Hospice care has been a major driver of increased Medicare spending over the past decade.
The increased spending is not just a reflection of the fact that people are living longer with diseases that will ultimately kill them.
It is also a reflection of Medicare bending its own rules on the use of hospice care to allow patients to be in hospice for much longer than the service is intended.
While Medicare is supposed to approve hospice only for those expected to die from a serious terminal illness in the next six months, many people suffering from long-term degenerative conditions, such as Alzheimer’s, are spending years in hospice care.
As a result, Medicare spending on hospice care approximately doubled between 2005 and 2013, when it reached $15 billion, according to an analysis by the Wall Street Journal.
The growth has been a boon for hospice providers, obviously. They get paid an average of $140 for every day they house a hospice patient.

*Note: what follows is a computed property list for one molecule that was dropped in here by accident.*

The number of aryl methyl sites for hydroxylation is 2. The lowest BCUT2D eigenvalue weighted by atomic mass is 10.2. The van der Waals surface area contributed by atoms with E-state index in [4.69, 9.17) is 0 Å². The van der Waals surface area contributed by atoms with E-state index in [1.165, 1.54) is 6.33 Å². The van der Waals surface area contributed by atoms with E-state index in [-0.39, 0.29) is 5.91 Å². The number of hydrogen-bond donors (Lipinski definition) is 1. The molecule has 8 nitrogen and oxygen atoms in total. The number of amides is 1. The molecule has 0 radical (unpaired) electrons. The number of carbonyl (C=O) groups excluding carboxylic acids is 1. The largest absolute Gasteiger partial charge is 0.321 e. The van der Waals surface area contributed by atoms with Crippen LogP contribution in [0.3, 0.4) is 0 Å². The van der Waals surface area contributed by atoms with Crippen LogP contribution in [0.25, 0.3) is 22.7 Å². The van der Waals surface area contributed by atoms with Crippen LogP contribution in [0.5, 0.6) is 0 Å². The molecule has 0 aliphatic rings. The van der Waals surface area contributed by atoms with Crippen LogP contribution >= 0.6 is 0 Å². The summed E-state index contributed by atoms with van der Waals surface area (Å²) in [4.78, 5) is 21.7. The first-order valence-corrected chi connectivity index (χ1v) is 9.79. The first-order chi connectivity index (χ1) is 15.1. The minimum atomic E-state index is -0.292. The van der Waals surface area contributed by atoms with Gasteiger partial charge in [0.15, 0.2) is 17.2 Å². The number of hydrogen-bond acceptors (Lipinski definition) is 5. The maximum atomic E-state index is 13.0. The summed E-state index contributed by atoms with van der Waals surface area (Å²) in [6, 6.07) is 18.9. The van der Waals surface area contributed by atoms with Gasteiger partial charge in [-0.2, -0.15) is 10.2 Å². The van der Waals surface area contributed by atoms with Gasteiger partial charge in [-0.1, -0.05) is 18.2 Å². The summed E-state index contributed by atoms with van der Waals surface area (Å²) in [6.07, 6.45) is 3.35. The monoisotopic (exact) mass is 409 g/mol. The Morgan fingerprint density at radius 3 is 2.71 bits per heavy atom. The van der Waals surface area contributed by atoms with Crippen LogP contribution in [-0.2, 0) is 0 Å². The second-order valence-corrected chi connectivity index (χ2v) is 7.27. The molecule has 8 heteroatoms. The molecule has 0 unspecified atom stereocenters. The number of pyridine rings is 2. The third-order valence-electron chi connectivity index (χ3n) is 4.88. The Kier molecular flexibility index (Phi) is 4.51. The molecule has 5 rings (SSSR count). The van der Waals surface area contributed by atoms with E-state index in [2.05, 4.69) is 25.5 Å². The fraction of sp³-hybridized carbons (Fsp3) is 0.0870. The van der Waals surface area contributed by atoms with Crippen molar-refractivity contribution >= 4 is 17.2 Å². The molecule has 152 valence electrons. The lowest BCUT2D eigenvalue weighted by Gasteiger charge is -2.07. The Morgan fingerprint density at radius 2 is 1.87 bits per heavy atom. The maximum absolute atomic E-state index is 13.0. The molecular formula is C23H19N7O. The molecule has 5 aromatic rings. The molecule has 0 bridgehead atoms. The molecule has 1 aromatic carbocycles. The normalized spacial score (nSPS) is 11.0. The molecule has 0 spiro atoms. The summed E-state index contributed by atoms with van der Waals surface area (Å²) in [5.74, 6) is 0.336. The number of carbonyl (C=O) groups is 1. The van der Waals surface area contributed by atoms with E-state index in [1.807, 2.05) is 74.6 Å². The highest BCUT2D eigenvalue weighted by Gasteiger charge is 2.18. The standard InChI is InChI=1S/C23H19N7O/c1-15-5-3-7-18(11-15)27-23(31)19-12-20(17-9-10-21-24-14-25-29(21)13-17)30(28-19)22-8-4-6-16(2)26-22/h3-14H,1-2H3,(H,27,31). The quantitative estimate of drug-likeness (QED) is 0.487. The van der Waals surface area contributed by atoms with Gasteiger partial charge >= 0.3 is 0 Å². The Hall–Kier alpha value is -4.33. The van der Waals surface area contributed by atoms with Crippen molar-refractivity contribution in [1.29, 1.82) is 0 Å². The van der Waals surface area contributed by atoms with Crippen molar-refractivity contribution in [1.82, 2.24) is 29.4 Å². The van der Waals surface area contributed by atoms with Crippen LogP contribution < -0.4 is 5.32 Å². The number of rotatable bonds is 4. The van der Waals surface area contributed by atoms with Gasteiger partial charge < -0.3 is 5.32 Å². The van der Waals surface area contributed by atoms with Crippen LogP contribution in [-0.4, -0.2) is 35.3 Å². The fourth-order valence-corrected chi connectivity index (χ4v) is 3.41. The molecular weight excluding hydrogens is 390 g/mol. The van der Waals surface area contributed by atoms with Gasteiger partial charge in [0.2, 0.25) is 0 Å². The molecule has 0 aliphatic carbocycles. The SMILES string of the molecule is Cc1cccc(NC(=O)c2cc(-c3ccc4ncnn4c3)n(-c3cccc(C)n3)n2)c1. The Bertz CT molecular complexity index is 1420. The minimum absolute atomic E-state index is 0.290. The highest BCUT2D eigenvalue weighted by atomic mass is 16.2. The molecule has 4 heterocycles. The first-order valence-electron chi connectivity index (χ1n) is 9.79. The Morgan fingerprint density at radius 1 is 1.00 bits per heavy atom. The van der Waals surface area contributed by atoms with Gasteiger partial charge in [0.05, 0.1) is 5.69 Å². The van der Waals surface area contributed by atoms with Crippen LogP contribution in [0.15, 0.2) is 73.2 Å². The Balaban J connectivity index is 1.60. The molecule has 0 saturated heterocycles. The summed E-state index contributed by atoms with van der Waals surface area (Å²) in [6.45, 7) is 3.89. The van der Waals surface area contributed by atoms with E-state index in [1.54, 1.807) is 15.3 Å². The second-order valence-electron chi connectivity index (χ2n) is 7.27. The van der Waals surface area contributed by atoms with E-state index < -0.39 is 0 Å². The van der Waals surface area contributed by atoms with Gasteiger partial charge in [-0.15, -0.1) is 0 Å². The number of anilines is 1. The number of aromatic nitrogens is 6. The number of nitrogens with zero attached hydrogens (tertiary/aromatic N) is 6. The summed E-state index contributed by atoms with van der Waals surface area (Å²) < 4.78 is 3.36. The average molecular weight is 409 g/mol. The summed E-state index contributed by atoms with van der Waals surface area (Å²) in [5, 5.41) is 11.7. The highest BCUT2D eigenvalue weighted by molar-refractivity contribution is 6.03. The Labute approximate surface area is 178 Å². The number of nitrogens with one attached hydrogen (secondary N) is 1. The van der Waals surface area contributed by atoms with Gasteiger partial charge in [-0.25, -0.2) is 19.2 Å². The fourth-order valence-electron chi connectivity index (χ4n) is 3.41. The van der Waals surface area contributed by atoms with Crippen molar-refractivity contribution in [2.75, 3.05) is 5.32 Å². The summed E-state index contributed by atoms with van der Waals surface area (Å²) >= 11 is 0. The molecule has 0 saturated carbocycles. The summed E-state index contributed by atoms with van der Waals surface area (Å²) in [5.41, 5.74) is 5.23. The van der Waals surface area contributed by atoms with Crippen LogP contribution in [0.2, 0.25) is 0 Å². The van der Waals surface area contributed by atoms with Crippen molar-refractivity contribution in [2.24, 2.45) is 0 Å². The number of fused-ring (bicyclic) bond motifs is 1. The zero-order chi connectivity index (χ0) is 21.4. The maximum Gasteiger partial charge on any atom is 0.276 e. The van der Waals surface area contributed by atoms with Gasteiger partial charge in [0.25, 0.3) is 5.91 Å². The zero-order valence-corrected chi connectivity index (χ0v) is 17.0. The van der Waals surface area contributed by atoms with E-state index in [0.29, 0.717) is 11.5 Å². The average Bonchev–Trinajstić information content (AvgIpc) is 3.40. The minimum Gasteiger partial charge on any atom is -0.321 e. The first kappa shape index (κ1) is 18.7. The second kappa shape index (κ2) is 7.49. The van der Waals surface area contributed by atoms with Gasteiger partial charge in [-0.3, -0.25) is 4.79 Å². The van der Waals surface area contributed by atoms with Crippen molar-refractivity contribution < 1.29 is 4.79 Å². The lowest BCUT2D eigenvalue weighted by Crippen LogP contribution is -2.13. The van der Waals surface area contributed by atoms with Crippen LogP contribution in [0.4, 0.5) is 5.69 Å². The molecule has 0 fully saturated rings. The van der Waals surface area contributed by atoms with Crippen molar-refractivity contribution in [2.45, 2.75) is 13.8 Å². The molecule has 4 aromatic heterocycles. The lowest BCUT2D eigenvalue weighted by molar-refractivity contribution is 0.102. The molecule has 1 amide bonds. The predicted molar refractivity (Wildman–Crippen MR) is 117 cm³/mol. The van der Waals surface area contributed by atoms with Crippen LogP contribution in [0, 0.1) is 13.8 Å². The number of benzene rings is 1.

And yet, there is a fiscal argument in favor of expanded hospice care.
Some argue that getting people who are having trouble managing their own medical conditions into hospice care saves the medical system money in the long-run by avoiding costly hospitalizations and the like.
But while the rules may have become more flexible in recent years, they are being enforced to a certain extent.
In October, for instance, the Department of Justice announced a settlement with a Georgia-based hospice provider accused of filing false Medicare claims for patients who were not terminally ill.
“The Medicare hospice benefit is intended to provide comfort and care to patients nearing the end of life,” said Principal Deputy Assistant Attorney General Benjamin C. Mizer, head of the Justice Department’s Civil Division, at the time. “We will continue to aggressively pursue companies that abuse the Medicare hospice benefit to improperly inflate their profits.”